re.gex - A 2D regridding function for GrADS


re.gex - A 2D regridding function for GrADS



re(expr,dlon), while dlon=dlat



Linear Y-mapping

re(expr,nx,'linear',lon,dlon,ny,'linear',lat,dlat, ['ig',nyig],['ba'|'bl'|'bs'|'vt',vtmax,vtmin|'ma',min]

Gaussian Y-mapping

re(expr,nx,'linear',lon,dlon,ny,'gaus',gstart,njog, ['ig',nyig],['ba'|'bl'|'bs'|'vt',vtmax,vtmin|'ma',min]


The regrid function re solves a common problem of transforming horizontal 2-D gridded fields from/to different resolutions/grid types for quantitative intercomparison. For example, a model monthly mean precipitation field on a T126 gaussian grid can be compared to an observed climatology on a 2.5x2.5 grid using re. The function re offers many transform options ranging from simple bilinear interpolation to box averaging with voting. Additional methods can be added to re as needed.

re transforms two-dimensional (2-D) lat/lon GrADS grids from one grid type/resolution to another. The input is any 2-D lat/lon grid defined by the current GrADS lat/lon dimension environment. re handles input grids which are cyclically continuous in longitude and excludes undefined input grid values from participation in the transform. If a valid transform cannot be made (i.e., insufficient defined data points), the output grid is set to undefined. re supports two output grid types: 1) lat/lon with fixed increments; and 2) gaussian. Four transforms are available: 1) box averaging for regridding fine to coarse grids; 2) box averaging with ``voting'' for noncontinuous/index data such, as soil type; 3) bilinear interpolation; and 4) 4-point bessel interpolation.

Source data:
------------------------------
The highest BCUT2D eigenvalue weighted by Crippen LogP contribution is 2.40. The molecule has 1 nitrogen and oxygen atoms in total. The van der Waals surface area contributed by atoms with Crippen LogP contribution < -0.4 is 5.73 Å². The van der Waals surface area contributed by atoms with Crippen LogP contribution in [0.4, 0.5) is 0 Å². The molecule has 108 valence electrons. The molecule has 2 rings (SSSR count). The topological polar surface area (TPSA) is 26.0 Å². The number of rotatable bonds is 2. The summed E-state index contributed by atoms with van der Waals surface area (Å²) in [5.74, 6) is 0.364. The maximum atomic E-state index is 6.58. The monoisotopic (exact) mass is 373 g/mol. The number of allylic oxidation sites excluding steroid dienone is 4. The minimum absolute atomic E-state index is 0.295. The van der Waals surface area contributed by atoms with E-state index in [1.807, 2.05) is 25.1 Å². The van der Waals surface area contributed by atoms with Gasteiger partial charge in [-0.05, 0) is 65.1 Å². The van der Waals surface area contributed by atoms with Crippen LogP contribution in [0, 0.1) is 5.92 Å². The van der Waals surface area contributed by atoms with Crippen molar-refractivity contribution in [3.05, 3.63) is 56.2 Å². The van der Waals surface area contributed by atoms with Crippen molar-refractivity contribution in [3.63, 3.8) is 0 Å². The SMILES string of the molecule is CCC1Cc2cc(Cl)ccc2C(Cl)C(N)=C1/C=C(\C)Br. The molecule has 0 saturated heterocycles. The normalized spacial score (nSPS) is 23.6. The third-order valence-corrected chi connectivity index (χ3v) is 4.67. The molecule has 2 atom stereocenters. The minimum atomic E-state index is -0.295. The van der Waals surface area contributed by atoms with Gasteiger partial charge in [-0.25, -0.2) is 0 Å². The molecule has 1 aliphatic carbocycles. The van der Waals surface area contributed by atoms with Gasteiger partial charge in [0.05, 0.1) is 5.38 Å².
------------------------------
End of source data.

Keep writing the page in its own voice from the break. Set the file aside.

Any valid GrADS grid expression (e.g., z or ave(z.3(t+0,t=120,1yr)), real number, 'undef' or '-u'.


The number of points in longitude (integer)


Beginning longitude (center of the lower left hand corner grid or the grid (1,1)) of the output domain (float)


Delta longitude (dlon) or number of gaussian longitudes on the GLOBE (float)


The number of points in latitude (integer)


Beginning latitude (center of the lower left hand corner grid or the grid (1,1)) of the output domain (float)


Delta latitude (dlat) or the number of gaussian latitudes on the GLOBE (float)


The first gaussian grid number. If the data span all latitudes, start would be 1, indicating the southernmost gaussian grid latitude (integer)


The number of GLOBAL gaussian latitudes on the output grid. (integer)


Linear mapping (string)


Gaussian latitide mapping (string)